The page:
This report is based on a 2019 Healthcare Analytics Summit presentation given by Hani Elias, JD, MPH, Chief Executive Officer, Lumere, and Amy Whitaker, RN, BSN, Vice President, Supply Chain Clinical Integration Accountability, Bon Secours Mercy Health, titled, “Expediting Mergers & Acquisitions: The Role of Data and Clinical Evidence.”
Health system mergers and acquisitions promise appealing benefits, including eliminating inefficiencies and the competitive advantage of scale. However, successfully navigating the merger process for optimal gains is complex, and research shows that organizations often fail to fully leverage cost synergies.
For example, while executives may expect a supply chain cost savings of 15 percent (e.g., $1.7 million) with a merger, the average savings realized is far lower at 1.5 percent (e.g., $176,000)—a tenfold gap between expectation and reality. Part of the challenge is that federal, state, and internal regulations may prevent two legacy systems from accessing each other’s data before the merger, compounded by possible distinct standards, governance structures, IT infrastructure, and cultures between the two systems.
Though healthcare mergers may not yield the big gains once forecasted, organizations can still benefit with a merger strategy that supports sophisticated process management, data sharing, and a governance structure that aligns leadership, clinicians, and all stakeholders. With the right framework and preparation, mergers can achieve goals rapidly by jointly leveraging clinical evidence and analytics to accelerate benefits.
With the right organizational framework, legacy systems can quickly scale and align value analysis and vendor management capabilities to achieve desired supply chain efficiency and scale. Pre-merger, the executive steering committee (comprised of the CFOs and other members of executive leadership) uses high-level data analysis to identify its supply chain goal (e.g., 10 percent savings target for supply chain costs).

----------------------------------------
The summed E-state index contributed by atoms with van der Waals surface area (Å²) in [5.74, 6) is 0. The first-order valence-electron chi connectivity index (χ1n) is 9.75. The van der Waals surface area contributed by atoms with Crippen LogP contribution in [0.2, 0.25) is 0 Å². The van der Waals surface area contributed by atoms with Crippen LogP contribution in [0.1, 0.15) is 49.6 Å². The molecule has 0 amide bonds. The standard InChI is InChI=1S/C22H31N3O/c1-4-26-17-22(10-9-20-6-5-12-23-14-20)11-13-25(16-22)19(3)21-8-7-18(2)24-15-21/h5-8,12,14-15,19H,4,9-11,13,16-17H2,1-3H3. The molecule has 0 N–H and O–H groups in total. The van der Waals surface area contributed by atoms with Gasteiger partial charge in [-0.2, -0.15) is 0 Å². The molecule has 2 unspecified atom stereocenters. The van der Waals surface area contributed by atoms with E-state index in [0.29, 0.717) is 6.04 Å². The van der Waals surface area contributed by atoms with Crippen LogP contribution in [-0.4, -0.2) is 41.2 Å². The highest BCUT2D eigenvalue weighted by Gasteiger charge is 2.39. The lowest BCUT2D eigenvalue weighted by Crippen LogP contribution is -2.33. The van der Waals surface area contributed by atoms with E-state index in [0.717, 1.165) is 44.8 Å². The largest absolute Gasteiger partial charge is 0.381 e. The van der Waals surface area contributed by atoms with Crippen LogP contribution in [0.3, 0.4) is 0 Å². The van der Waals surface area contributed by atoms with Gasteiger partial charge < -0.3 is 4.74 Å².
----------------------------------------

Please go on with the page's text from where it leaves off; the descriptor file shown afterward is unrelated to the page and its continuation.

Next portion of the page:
A four-pillar framework will help the merger achieve its stated goal:
Review both legacy systems’ partnerships to identify commonalities, redundancies, and opportunities.
Establish effective process for the legacy systems to reach goals together and align communication to ensure both entities are working towards same goal. Identify which organizational level to make process decisions (e.g., the facility, system, or market level).
Establish the culture—such as determining a collaborative/interdisciplinary model versus a more siloed approach. Review the current teams’ skillset and establish accountability for talks post-merger.
Consider post-merger technology challenges (e.g., are both legacy systems on the same enterprise resource planning software?). To ensure clinical integration, data from disparate software and platforms will need to be translated into a common language.
After establishing the four pillars for a successful merger, the next step is applying evidence and analytics to achieve to following milestones:
Legacy systems may have to plan their merger without seeing one another’s specific data. In this case, an analytics partner can create a “black box,” in which blinded information from both systems can be stored and analyzed pre-merger. As soon as the merger takes place, the analytics partner can share findings and recommendations to immediately start realizing savings goals.
By establishing the four pillars for a merger and applying evidence and analytics, organizations prepare a pipeline that allows them to move forward with supply chain clinical integration as soon as the merger is complete, taking action for instant wins.
Organizations can follow four steps to implement supply chain clinical integration:
Following the four steps above, the clinical integration process takes place in five phases: identifying opportunity; analyzing and determining solutions; contracting activity to confirm solutions; executing contracted solutions; and measuring results (Figure 1).
A successful clinical integration process has positive impacts both financially/operationally and clinically:
As referenced earlier, mergers seldomly deliver the level of savings they might promise. Their greater benefit may be the opportunity to rethink and improve operations of both organizations while also achieving realistic savings with a robust evidence- and analytics-driven clinical integration process. By building a pre-merger framework and engaging clinicians and empowering them with data to make the best decisions, post-merger organizations can optimally prepare to deliver improved outcomes while saving costs.
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